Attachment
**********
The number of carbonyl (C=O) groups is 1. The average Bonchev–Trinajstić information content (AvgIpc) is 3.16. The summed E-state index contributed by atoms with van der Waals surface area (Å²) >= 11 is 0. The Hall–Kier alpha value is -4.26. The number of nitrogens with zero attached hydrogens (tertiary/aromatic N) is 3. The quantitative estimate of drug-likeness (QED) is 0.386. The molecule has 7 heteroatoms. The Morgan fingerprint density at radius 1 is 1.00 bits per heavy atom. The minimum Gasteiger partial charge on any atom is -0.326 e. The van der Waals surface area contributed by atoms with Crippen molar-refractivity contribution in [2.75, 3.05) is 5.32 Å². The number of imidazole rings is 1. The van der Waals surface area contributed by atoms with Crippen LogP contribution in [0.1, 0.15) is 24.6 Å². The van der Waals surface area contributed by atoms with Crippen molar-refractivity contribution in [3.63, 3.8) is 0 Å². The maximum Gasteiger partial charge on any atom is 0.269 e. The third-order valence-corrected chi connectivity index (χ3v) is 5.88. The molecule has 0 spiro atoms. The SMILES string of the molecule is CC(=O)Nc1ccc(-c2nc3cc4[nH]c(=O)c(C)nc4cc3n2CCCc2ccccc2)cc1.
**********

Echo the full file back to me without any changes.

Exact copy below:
The number of carbonyl (C=O) groups is 1. The average Bonchev–Trinajstić information content (AvgIpc) is 3.16. The summed E-state index contributed by atoms with van der Waals surface area (Å²) >= 11 is 0. The Hall–Kier alpha value is -4.26. The number of nitrogens with zero attached hydrogens (tertiary/aromatic N) is 3. The quantitative estimate of drug-likeness (QED) is 0.386. The molecule has 7 heteroatoms. The Morgan fingerprint density at radius 1 is 1.00 bits per heavy atom. The minimum Gasteiger partial charge on any atom is -0.326 e. The van der Waals surface area contributed by atoms with Crippen molar-refractivity contribution in [2.75, 3.05) is 5.32 Å². The number of imidazole rings is 1. The van der Waals surface area contributed by atoms with Crippen LogP contribution in [0.1, 0.15) is 24.6 Å². The van der Waals surface area contributed by atoms with Crippen molar-refractivity contribution in [3.63, 3.8) is 0 Å². The maximum Gasteiger partial charge on any atom is 0.269 e. The third-order valence-corrected chi connectivity index (χ3v) is 5.88. The molecule has 0 spiro atoms. The SMILES string of the molecule is CC(=O)Nc1ccc(-c2nc3cc4[nH]c(=O)c(C)nc4cc3n2CCCc2ccccc2)cc1.